About the Trials of LondonI remember when all the press in 1993 hit about the child-pornography ring in London, Ontario. I was working at the prostitutes' resource centre, Maggie's, in Toronto at the time and we really didn't believe it. We decided, since we did outreach across the province of Ontario, to go to London to find out what was going on. Four of us packed up the Maggie's van, rented a cheap hotel room in London and went off to check out Victoria Park, the boys' stroll. It was a fun several nights, walking/working around the stroll, hanging out in the bars. We met quite a few people. By day we hit all the social service agencies and the AIDS Committee of London (ACOL). We weren't warmly welcomed, at first, by the social service "community" (with the exception of ACOL). They were afraid that our prostitute group would further tarnish their town's tattered image.
It was then that I met an aspiring, young journalist, Joseph Couture who told me that he just didn't believe the stories in the paper, or what the police were saying. He smelled a rat. I asked if he was interested in working for the CBC, and told him that I had a friend -- Max Allen, a producer for CBC radio's Ideas program -- who I thought would like to meet him. He accepted and we brought him home to Walnut Avenue.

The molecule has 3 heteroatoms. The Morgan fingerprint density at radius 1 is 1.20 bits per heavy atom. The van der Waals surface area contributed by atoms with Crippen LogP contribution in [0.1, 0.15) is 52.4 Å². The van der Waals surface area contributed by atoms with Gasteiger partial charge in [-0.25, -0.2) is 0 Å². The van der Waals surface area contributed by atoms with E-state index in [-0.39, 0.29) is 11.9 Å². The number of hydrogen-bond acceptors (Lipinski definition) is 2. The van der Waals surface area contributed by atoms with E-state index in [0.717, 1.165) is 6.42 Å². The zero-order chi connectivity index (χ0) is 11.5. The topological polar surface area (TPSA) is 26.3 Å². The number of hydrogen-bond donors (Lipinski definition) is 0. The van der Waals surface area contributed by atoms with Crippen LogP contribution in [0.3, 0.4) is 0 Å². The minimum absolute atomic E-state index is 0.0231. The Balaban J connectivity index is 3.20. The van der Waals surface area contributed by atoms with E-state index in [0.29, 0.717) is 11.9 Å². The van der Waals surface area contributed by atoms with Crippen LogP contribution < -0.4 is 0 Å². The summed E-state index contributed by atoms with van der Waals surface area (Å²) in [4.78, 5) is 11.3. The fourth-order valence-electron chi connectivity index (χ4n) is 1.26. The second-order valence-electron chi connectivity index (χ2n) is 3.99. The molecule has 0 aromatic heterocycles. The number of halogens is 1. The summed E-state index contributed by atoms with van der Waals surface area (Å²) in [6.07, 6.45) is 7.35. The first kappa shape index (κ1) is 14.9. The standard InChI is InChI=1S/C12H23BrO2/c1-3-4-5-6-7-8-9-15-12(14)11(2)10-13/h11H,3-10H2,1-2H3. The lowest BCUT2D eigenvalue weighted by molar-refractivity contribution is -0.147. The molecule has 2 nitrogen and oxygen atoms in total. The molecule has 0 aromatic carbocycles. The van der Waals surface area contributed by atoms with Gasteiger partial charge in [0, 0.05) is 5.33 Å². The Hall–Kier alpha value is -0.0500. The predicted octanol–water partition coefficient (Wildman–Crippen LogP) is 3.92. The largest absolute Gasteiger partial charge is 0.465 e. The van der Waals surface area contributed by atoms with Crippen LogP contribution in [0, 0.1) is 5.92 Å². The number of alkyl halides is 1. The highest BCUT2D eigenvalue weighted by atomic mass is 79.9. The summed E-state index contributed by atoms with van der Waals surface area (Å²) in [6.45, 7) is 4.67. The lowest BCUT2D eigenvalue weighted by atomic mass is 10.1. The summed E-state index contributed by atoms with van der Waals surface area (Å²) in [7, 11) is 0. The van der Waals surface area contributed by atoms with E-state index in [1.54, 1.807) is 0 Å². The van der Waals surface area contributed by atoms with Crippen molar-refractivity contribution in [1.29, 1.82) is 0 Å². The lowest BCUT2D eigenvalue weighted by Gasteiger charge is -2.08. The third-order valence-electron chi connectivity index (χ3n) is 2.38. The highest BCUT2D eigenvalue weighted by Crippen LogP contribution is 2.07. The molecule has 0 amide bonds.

Joseph certainly earned his his nickname, "Intrepid" on this story (he must have had some incredible luck in tracking down some of those legal documents). Once he came home to find his house surrounded by police cars. The London police were not too impressed with his stories.
"The Trials of London" is probably the most excellent and thorough pieces of journalism I have ever heard. The final part, Part 4, is something to listen to for sure. You should hear the mother's voice as she discovers that it was the police who were lying, not her eight-year-old son.
This stunning expose of possibly the largest sex scandal in North America truly deserves an award. Remember this story when the Federal government pushes through the omnibus bill that will set five-year minimum sentences for procuring someone under the age of 18 years (pimping).
I hope you enjoy! It is still a treat for me -- even as a read.
* Andrew Sorfleet
The Trials of London
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Created: February 23, 1996|
Last modified: March 2, 1998
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